Court of Appeals of Texas, Thirteenth District, Corpus Christi-Edinburg
appeal from the 58th District Court of Jefferson County,
Justices Benavides, Hinojosa, and Perkes
M. BENAVIDES, Justice
College Retail LLC appeals the dismissal of its ad valorem
tax challenge against Jefferson Central Appraisal District
(JCAD), appellee. By its single issue, College Retail argues
that the trial court erred by granting the JCAD's plea to
the jurisdiction. We reverse and remand.
Retail owns real property in Jefferson County in which it
leases space to Conn's Home Plus. The JCAD values
property in Jefferson County for tax purposes. On May 18,
2017, College Retail filed a protest of its 2017 property
taxes. Conn's also filed a protest dated May 31, 2017,
and filed an affidavit to be used at the Appraisal Review
Board (ARB) scheduled for July 6, 2017. The JCAD advised
College Retail and Conn's that Conn's affidavit could
not be used at the hearing unless College Retail withdrew its
protest. See Tex. Tax. Code Ann. § 41.413(b).
College Retail withdrew its protest on June 24, 2017.
Conn's agent appeared at the protest hearing. The Notice
of Determination of Protest and Order Determining Protest is
dated July 25, 2017, and reflects no change in value.
Retail filed suit in district court in Jefferson County on
September 17, 2017, seeking a reduction in the assessed value
of its property. It complained that the valuation was over
market and unequal. Its original petition included a copy of
the ARB determination which identified the property street
address, the property account number, the tax year at issue,
the legal description of the property, the case number, the
property ID number, and reproduced the notice of final order
within the petition. The JCAD filed a plea to the
jurisdiction and a general denial in response. After some
discovery, College Retail filed its first amended petition as
College Retail LLC, as the property owner and for its tenant,
Conn's. The JCAD responded. The JCAD's plea to the
jurisdiction challenged the trial court's power to hear
College Retail's appeal on the ground that College Retail
failed to exhaust its administrative remedies. The trial
court heard the plea to the jurisdiction on February 14,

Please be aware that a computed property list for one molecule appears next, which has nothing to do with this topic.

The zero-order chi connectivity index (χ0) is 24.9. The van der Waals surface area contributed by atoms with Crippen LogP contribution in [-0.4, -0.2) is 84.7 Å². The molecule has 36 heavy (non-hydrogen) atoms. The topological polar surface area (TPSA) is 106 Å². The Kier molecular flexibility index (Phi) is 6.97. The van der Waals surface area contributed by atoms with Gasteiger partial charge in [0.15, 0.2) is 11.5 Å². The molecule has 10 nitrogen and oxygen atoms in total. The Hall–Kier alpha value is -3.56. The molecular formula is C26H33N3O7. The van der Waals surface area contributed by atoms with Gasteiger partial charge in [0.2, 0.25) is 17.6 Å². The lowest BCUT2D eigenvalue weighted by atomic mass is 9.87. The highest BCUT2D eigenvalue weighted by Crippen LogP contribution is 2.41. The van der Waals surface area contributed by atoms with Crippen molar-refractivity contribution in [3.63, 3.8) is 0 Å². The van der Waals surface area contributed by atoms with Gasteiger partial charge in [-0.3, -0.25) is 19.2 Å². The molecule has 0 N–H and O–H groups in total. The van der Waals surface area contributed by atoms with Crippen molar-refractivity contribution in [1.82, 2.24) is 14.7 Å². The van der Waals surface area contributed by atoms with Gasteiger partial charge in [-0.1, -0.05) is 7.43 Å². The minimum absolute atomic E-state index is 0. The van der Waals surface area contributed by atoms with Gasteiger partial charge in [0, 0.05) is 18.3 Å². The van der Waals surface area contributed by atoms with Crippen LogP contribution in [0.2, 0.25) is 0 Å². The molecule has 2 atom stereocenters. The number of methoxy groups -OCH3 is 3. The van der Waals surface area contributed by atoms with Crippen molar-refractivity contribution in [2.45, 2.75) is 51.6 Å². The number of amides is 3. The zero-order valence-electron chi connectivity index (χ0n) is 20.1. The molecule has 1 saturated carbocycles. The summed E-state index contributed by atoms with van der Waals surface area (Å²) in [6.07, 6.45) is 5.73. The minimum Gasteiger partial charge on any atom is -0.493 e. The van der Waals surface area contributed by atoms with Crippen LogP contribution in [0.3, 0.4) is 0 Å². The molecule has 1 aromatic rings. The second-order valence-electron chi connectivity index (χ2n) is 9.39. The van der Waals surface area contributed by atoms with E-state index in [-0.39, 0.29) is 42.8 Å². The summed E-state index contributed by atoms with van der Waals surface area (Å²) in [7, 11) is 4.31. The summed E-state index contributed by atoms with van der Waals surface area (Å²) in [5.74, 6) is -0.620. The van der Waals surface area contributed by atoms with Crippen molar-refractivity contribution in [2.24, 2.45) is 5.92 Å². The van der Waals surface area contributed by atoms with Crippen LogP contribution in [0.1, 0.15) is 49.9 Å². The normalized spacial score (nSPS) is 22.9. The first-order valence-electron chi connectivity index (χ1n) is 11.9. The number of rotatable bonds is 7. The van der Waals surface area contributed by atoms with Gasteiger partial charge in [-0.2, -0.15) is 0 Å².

2018, and dismissed College Retail's suit with prejudice.
This appeal followed.
Plea to the Jurisdiction
Retail's sole issue on appeal is that the trial court
erroneously granted the plea to the jurisdiction. It argues
that the purposes of administrative exhaustion were fulfilled
here because the ARB heard and rejected challenges to the
valuation of the property on the grounds of over market and
unequal valuation, the grounds the owner complains of in this
Standard of Review and Applicable Law
Texas Tax Code provides detailed administrative procedures
for those who contest their property taxes. See Tex.
Tax Code Ann. §§ 41.01-.71; Cameron Appraisal
Dist. v. Rourk, 194 S.W.3d 501, 502 (Tex. 2006); see
also Jefferson County Appraisal Dist. v. Morgan, No.
2012 WL 403861, 2012 WL 403861, at *4 (Tex. App.-Beaumont
Feb. 9, 2012, no pet.) (mem. op.). Administrative decisions
are final if not appealed to the district court. Tex. Tax
Code Ann. § 42.21(a). The administrative procedures are
"exclusive" and most defenses are barred if not
raised therein. Id. § 42.09(a)(2). "[W]e
have repeatedly held that a taxpayer's failure to pursue
an [ARB] proceeding deprives the courts of jurisdiction to
decide most matters relating to ad valorem taxes."
Rourk, 194 S.W.3d at 502 (citing Matagorda
County Appraisal Dist v. Coastal Liquids Partners, LP.,
165 S.W.3d 329, 331 (Tex. 2005)). If no proper party seeks
judicial review of the board's decision within the
statutory time period, the district court does not acquire
subject-matter jurisdiction over the petition for review, and
the board's valuation becomes final when the statutory
time period expires. Storguard Invs., LLC v. Harris
County Appraisal Dist., 369 S.W.3d 605, 611-12 (Tex.
App.-Houston [1st Dist] 2012, no pet.).
determining whether a party has exhausted its administrative
remedies, we rely on the statute that created the remedy.
See Clint Indep. Sch. Dist. v. Marquez, 487 S.W.3d
538, 544 (Tex. 2016) (describing agency's statutory
authority to require exhaustion of administrative remedies
before seeking judicial recourse). Statutory construction is
an issue of law that we review de novo. Loasiaga v.
Cerda, 379 S.W.3d 248, 254-55 (Tex. 2012); Am. Hous.
Found. v. Calhoun County Appraisal Dist, 198 S.W.3d 816,
818 (Tex. App.-Corpus Christi-Edinburg 2006, pet. denied);
Franks v. Woodville Indep. Sch. Dist, 132 S.W.3d
167, 169, n.3 (Tex. App.-Beaumont 2004, no pet.). Our primary
objective is to determine and give effect to the
Legislature's intent which we determine from the entire
act, not just its isolated portions. Tex. Gov't Code Ann.
§ 312.005; State v. Gonzalez, 82 S.W.3d 322,
327 (Tex. 2002); Am. Housing Found., 198 S.W.3d at
to the jurisdiction is a dilatory plea by which a party
challenges the court's authority to determine the subject
matter of the action. Harris County v. Sykes, 136
S.W.3d 635, 638 (Tex. 2004); Bland Indep. Sch. Dist. v.
Blue, 34 S.W.3d 547, 554 (Tex. 2000). Subject matter
jurisdiction is a question of law that we review de novo.
Nueces County v. Hoff, 153 S.W.2d 45, 48
(Tex. 2004) (per curiam); Montgomery Cty. Hosp. Dist. v.
Smith, 181 S.W.3d 844, 847 (Tex. App.-Beaumont 2005, no
Remedies for ...